12 Bar Jazz Blues Chord Progression in the Style of Freddie Green

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12 Bar Jazz Blues Chord Progression in the Style of Freddie Green -- Jazz Guitar Lesson



12 Bar Jazz Blues Chord Progression in the Style of Freddie Green - Jazz Guitar Lesson

How’s it going guys. This is John McClennan
and I’m here with guitarcontrol.wpmudev.host, bringing
you this video blog. What we’re talking about
today is Freddie Green style chord voicings
over just a 12 bar blues, a jazz blues.

One of the things that makes a blues a little
different, a jazz blues, I mean, there are so
many different variations to the changes as
opposed to maybe a traditional blues that you
may be used to, like… That kind of thing.
Instead of the V chord down to the IV chord.
You do what’s called a II V I. That, in the
key of B flat, which is what key we’re in
right now, is going to be a C minor 7 to an
F7 to a B flat 7.

Anyways, we’re going to go over all the chords
right now from the top. If you’re confused, be
sure to click the link below for the tab.
But here we go.

So we’ve got B flat 7 and we’re got 6th fret,
6th fret, 7th fret, just those three notes and,
again, our strumming is just like a real solid
quarter note. One, two, three, four, this kind
of thing.

Again, I’m just dampening all the other strings,
muting so I don’t hear the strings ringing open
in there. But it’s just a really tight sound,
real punchy.

The next chord is going to be an E flat 7 and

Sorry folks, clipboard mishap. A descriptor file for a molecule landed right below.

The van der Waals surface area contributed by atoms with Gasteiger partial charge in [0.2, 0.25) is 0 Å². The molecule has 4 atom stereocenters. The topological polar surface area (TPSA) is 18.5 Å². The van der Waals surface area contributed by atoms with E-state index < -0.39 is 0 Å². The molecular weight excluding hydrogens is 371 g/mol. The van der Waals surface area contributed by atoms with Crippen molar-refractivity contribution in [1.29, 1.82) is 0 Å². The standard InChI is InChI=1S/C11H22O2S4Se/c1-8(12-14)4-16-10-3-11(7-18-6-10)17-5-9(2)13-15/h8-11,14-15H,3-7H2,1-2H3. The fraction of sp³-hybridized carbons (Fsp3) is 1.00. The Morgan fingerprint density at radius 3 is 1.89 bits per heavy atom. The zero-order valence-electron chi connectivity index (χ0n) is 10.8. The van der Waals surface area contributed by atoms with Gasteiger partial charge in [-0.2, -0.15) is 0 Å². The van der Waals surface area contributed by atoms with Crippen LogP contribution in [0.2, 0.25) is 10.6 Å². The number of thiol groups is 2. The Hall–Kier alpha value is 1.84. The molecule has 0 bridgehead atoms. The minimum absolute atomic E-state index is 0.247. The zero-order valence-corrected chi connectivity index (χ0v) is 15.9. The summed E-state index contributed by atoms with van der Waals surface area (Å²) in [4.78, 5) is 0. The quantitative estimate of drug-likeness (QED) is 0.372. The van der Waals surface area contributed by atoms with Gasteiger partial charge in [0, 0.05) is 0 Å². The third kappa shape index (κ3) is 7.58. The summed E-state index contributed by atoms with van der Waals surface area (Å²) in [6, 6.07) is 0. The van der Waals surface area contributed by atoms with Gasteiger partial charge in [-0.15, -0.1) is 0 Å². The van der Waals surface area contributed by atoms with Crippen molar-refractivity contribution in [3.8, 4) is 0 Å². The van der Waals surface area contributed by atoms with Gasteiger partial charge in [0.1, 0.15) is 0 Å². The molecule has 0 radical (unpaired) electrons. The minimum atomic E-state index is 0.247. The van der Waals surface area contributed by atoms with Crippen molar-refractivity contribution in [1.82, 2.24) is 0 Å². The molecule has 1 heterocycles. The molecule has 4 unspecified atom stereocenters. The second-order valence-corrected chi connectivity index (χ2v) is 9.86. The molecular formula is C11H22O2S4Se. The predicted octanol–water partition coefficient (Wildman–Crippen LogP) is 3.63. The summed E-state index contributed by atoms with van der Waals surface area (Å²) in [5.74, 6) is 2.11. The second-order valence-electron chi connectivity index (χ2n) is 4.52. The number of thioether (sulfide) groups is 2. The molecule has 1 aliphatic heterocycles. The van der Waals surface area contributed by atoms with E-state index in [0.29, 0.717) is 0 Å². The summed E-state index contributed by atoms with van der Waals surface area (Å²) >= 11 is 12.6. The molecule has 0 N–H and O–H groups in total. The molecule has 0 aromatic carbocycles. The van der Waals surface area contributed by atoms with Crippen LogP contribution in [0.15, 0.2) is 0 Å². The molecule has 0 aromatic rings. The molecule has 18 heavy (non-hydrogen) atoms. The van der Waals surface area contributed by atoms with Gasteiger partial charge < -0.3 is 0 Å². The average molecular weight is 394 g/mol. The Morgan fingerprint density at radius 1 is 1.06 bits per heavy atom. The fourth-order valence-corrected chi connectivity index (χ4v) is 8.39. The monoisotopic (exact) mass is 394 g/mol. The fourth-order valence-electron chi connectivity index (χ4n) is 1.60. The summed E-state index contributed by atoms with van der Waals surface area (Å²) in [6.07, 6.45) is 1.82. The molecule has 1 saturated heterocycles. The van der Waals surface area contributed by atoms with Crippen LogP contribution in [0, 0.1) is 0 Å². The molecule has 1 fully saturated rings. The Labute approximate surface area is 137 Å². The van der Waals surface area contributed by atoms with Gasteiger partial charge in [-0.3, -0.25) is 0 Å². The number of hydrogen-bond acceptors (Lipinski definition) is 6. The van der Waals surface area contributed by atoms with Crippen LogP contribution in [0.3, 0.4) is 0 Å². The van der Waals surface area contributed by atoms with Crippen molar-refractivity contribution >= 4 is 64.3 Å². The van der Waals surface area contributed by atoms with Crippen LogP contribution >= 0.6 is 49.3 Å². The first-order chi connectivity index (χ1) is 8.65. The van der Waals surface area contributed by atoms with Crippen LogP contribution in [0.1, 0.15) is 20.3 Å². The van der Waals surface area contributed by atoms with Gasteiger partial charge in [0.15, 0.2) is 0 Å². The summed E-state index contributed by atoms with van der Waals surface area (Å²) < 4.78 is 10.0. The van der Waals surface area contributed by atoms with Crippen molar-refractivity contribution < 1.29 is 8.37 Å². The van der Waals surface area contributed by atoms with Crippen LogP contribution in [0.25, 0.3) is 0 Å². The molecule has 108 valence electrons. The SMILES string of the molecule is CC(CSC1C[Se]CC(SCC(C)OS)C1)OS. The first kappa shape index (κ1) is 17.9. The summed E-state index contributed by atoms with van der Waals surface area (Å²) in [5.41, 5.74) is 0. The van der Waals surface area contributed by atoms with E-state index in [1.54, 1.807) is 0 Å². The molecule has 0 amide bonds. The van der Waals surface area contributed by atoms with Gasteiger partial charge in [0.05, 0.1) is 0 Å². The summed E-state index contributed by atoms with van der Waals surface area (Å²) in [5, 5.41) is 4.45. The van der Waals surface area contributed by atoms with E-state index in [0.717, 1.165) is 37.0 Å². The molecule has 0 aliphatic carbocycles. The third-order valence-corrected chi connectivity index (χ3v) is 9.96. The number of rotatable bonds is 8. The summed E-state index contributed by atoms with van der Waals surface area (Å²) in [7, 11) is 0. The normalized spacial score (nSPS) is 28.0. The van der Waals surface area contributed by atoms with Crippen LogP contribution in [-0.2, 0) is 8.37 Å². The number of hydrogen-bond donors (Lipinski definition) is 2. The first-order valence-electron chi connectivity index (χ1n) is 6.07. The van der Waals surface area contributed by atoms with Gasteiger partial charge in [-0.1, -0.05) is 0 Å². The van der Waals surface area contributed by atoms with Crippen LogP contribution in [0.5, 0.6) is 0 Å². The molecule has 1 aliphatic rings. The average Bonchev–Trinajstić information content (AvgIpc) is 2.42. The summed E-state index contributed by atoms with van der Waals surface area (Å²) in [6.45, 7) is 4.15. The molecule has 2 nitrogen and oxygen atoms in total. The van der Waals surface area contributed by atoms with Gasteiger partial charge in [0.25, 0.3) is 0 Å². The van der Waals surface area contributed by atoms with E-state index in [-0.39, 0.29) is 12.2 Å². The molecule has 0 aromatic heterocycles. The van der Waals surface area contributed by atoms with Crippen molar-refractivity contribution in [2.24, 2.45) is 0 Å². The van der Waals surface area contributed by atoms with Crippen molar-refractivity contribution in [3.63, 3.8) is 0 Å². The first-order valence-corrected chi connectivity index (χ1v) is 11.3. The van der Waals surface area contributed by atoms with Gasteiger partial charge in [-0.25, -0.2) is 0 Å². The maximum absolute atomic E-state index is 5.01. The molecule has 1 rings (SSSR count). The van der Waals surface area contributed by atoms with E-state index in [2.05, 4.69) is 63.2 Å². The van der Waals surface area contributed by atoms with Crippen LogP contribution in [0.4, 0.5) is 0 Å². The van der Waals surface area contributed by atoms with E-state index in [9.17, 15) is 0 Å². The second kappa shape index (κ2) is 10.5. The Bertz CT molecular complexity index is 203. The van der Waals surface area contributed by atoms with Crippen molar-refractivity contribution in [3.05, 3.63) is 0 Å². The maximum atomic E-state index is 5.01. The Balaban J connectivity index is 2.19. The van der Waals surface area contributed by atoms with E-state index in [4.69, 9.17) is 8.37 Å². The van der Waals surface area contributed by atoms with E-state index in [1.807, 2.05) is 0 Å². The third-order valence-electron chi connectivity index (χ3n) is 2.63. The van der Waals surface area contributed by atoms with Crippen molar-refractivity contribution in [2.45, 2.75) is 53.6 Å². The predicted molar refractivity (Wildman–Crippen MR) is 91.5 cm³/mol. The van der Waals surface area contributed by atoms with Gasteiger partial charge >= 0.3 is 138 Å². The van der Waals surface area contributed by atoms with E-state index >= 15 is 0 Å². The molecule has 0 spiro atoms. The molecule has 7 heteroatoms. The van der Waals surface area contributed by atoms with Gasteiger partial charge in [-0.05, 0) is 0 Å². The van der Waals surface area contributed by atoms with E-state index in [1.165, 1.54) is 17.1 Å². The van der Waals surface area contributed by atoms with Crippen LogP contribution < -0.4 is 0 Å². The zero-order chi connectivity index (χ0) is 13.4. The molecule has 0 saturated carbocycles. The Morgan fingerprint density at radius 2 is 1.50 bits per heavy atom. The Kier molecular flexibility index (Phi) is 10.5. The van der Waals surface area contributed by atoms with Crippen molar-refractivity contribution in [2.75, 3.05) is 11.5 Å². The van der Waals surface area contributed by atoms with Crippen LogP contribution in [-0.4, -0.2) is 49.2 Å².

that’s going to be 6th fret, 5th fret, 6th fret.
Notice I keep the B flat in the bass. So this
chord is rootless. Again, in the jazz idiom
bass players are going to like you when you’re
playing rootless voicings because they’ll just
play the bass note for you so you get to play
all the cool ones. one, two, three, four.

That’s our first four bars. Then we go to the
E flat for two bars, back to B flat. And we’re
going to go to a C minor 7 which is now moving
to the 8th, 8th, 8th, those are the frets there,
8, 8, 8. C minor 7 with the root here and then
the F7 is going to be exactly the same as our
E flat 7 chord, but now up a whole step. So my
second finger, which again, doesn’t have the root
in it because we’re coming from this chord is going
to have the C in the bass. So I’ve got 8, 7, 8.

And then for the end, I’m going to do what’s called
a I VI II V, which is a typical jazz turnaround chord
progression. So that’s going to go from a B flat 7
for two strums, I’m going to move that to the 3rd
fret for two strums then I’m going to go up and do
the C minor and F7. Here’s the top.

Cool, so fun stuff. Practice that with a metronome
and again just solid quarter note strums. Learn the
chord voicings, click the link below for the tab and
we’ll catch you in the next lesson. I hope this helps.